Calls to extend the stamp duty holiday mount as England is plunged back into nationwide lockdown…
Extension support comes amidst potential cooling of the housing market in 2021
Calls for an extension to the stamp duty holiday have mounted following the PM’s announcement yesterday that England is heading back into a full nationwide lockdown.
The stamp duty holiday means homebuyers across England and Northern Ireland pay no stamp duty when purchasing homes up to a value of £500,000, with a reduced rate for homes above that. For someone buying a £500,000 property, the saving is worth £15,000. The end of the holiday on 31 March 2021 will bring about a cliff edge in demand, alongside fallout from Brexit and Covid. Furthermore, forecasters have predicted a rapid downturn in the housing market in 2021, with the stamp duty holiday set to expire and unemployment likely to rise when the furlough scheme ends in April. This has overwhelmed conveyancing, surveying, mortgage and search services, with Rightmove’s data shows a logjam of 650,000 properties changing hands, many of which will not complete before the end of the stamp duty holiday.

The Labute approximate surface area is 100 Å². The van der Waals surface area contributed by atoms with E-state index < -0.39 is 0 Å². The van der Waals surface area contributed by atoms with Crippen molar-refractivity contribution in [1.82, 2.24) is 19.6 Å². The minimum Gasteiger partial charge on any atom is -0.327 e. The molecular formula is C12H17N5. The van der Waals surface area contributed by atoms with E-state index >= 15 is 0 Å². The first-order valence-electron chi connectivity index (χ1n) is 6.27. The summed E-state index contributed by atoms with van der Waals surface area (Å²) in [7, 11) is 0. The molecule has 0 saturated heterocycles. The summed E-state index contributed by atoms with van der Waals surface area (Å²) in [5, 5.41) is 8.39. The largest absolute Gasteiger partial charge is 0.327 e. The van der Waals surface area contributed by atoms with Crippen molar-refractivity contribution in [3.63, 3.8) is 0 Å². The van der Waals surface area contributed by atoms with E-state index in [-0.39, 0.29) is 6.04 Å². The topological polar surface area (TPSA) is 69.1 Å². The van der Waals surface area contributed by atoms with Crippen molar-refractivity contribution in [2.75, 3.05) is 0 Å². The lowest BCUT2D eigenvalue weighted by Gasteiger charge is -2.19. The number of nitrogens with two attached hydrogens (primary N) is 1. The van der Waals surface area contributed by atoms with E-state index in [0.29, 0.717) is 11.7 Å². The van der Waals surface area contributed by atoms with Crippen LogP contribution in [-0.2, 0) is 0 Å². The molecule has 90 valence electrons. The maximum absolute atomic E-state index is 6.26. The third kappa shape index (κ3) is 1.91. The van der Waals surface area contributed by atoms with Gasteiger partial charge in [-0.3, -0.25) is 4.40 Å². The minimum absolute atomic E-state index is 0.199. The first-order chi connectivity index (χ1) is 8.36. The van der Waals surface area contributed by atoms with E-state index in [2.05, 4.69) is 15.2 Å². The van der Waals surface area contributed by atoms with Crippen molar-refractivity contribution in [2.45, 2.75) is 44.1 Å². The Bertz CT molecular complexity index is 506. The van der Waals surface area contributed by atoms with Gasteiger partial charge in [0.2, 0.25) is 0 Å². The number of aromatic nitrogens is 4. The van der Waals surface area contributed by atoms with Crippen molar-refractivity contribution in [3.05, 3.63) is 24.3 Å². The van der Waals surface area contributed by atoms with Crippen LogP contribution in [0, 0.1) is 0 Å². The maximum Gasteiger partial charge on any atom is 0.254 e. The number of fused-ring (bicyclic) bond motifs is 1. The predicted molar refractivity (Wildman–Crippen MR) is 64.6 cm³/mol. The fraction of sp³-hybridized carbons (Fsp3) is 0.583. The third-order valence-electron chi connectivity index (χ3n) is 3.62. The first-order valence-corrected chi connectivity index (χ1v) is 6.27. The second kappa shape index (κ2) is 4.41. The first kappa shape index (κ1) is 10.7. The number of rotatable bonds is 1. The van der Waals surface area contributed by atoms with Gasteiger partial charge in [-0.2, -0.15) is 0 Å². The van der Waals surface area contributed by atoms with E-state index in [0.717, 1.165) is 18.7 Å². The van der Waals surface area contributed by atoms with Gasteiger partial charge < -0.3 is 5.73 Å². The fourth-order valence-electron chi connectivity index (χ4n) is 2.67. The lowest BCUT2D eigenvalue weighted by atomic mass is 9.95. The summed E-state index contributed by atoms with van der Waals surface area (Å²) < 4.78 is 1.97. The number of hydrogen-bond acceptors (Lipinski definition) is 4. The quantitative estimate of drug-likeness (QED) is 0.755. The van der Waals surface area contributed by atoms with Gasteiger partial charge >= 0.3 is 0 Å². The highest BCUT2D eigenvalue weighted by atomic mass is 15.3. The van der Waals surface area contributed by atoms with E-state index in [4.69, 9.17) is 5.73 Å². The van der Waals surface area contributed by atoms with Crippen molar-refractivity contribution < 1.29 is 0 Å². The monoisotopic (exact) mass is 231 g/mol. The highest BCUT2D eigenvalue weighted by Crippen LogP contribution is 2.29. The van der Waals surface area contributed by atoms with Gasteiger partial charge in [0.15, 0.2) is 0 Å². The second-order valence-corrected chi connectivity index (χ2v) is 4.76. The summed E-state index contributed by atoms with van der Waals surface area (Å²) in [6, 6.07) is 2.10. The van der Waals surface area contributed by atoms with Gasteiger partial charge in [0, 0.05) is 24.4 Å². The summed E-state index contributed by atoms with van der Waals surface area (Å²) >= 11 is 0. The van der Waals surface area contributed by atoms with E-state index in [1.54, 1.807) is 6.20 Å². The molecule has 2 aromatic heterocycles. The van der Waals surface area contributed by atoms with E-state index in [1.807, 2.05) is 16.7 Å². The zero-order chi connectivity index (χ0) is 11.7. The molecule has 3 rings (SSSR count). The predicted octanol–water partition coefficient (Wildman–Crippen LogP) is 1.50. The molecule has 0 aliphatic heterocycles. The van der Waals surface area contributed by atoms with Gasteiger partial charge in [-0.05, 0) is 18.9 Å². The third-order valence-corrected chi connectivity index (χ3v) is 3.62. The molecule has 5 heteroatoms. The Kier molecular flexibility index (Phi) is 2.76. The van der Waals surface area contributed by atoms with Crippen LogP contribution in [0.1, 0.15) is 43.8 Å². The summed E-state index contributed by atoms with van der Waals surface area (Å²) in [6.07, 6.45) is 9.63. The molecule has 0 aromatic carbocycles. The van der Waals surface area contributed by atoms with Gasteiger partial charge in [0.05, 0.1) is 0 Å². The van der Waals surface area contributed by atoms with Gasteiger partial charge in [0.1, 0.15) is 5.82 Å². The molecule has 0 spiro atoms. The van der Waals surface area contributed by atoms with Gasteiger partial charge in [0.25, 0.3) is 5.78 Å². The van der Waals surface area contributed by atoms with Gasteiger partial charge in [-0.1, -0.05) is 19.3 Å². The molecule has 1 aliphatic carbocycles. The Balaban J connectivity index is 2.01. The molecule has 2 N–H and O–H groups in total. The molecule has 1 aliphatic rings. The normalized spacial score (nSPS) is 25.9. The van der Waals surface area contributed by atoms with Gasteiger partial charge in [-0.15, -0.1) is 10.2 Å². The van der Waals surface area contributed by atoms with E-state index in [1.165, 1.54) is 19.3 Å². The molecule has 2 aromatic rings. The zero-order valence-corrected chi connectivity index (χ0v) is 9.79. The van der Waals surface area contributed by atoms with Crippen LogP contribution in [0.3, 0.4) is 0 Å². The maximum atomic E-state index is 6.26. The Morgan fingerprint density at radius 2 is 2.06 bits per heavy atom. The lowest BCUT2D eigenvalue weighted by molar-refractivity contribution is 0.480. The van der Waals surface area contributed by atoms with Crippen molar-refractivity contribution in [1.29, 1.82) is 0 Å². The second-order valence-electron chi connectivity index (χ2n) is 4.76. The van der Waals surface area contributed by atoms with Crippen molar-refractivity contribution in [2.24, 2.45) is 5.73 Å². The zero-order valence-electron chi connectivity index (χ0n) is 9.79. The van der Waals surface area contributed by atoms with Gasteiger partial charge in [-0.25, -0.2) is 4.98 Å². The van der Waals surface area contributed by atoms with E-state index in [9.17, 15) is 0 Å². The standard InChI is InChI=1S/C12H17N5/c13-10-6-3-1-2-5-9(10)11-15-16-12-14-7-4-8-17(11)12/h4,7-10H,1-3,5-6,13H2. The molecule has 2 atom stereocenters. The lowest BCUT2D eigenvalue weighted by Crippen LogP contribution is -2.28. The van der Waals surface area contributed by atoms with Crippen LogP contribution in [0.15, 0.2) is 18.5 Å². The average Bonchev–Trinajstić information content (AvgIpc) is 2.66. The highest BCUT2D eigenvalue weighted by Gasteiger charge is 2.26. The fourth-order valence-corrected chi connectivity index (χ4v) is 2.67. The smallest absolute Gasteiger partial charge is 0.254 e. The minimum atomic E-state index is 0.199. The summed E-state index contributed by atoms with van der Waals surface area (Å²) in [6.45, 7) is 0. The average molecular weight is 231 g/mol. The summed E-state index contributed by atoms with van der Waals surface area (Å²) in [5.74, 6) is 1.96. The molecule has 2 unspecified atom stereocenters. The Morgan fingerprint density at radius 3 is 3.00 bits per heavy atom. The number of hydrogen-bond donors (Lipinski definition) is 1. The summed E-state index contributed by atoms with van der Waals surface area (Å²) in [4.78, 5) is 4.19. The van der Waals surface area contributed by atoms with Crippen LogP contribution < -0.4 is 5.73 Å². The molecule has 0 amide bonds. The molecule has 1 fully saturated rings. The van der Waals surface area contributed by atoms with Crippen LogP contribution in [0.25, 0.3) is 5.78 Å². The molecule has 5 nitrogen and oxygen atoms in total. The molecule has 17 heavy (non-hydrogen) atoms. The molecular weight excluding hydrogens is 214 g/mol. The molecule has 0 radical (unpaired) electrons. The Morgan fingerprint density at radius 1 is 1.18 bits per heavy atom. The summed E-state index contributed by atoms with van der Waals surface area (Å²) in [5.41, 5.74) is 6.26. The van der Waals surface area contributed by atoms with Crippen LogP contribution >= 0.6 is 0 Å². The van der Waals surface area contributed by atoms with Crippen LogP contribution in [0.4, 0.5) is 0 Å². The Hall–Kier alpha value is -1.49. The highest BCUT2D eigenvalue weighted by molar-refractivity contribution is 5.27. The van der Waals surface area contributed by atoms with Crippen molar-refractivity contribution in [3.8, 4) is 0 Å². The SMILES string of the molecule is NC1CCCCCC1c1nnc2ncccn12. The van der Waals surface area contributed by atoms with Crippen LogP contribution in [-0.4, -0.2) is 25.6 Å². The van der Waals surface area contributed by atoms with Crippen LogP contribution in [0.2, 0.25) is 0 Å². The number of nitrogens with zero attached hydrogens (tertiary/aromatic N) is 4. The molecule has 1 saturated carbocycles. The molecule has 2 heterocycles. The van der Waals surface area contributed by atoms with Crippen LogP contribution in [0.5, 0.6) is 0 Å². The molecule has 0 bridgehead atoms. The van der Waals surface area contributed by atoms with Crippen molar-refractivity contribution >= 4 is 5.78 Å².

David Hannah, Founder and Principal Consultant of Cornerstone Tax, discusses why the government needs to review the upcoming stamp duty holiday deadline, to prevent the cliff-edge of those who believe they will benefit from missing out, and to soften the drop in demand:
“It is critical that the government reviews this stamp duty holiday, and either announces an extension or amends the tax payment date so that homebuyers can still take advantage of the holiday even if they cannot complete by 31st March. The most preferable option would be a phasing out of the holiday, to avoid those who are currently in the process of purchasing their properties, essentially being thrown off a cliff edge.
Especially now that the country is being plunged back into another full lockdown, more must be done to help people get on the property ladder and give the market some security in what will be a very turbulent few months.
Government-backed purchase mortgage guarantees for borrowers would be a great way to reinstall confidence in the lending market. If the term of these guarantees were for five years, for example, the inflation of the housing market during the medium term would wipe off any negative equity on those properties.”